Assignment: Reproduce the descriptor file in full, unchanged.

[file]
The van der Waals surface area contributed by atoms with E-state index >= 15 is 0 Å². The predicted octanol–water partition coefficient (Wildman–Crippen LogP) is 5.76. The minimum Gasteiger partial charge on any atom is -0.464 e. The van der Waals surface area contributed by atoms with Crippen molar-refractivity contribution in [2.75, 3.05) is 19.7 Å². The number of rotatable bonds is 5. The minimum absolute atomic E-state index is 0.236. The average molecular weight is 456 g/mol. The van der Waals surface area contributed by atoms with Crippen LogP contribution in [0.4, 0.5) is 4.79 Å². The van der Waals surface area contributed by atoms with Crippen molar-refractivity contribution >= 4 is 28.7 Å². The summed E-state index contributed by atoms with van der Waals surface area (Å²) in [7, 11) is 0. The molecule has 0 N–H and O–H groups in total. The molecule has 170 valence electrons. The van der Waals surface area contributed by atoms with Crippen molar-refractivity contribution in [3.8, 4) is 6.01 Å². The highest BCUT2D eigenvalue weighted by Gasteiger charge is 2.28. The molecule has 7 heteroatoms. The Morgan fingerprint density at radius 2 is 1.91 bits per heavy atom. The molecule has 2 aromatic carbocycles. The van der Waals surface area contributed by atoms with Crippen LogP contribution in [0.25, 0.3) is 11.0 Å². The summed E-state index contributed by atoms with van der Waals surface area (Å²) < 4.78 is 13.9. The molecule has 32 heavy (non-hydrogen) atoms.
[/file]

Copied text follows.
The van der Waals surface area contributed by atoms with E-state index >= 15 is 0 Å². The predicted octanol–water partition coefficient (Wildman–Crippen LogP) is 5.76. The minimum Gasteiger partial charge on any atom is -0.464 e. The van der Waals surface area contributed by atoms with Crippen molar-refractivity contribution in [2.75, 3.05) is 19.7 Å². The number of rotatable bonds is 5. The minimum absolute atomic E-state index is 0.236. The average molecular weight is 456 g/mol. The van der Waals surface area contributed by atoms with Crippen LogP contribution in [0.4, 0.5) is 4.79 Å². The van der Waals surface area contributed by atoms with Crippen molar-refractivity contribution >= 4 is 28.7 Å². The summed E-state index contributed by atoms with van der Waals surface area (Å²) in [7, 11) is 0. The molecule has 0 N–H and O–H groups in total. The molecule has 170 valence electrons. The van der Waals surface area contributed by atoms with Crippen molar-refractivity contribution in [3.8, 4) is 6.01 Å². The highest BCUT2D eigenvalue weighted by Gasteiger charge is 2.28. The molecule has 7 heteroatoms. The Morgan fingerprint density at radius 2 is 1.91 bits per heavy atom. The molecule has 2 aromatic carbocycles. The van der Waals surface area contributed by atoms with Crippen LogP contribution in [0.25, 0.3) is 11.0 Å². The summed E-state index contributed by atoms with van der Waals surface area (Å²) < 4.78 is 13.9. The molecule has 32 heavy (non-hydrogen) atoms.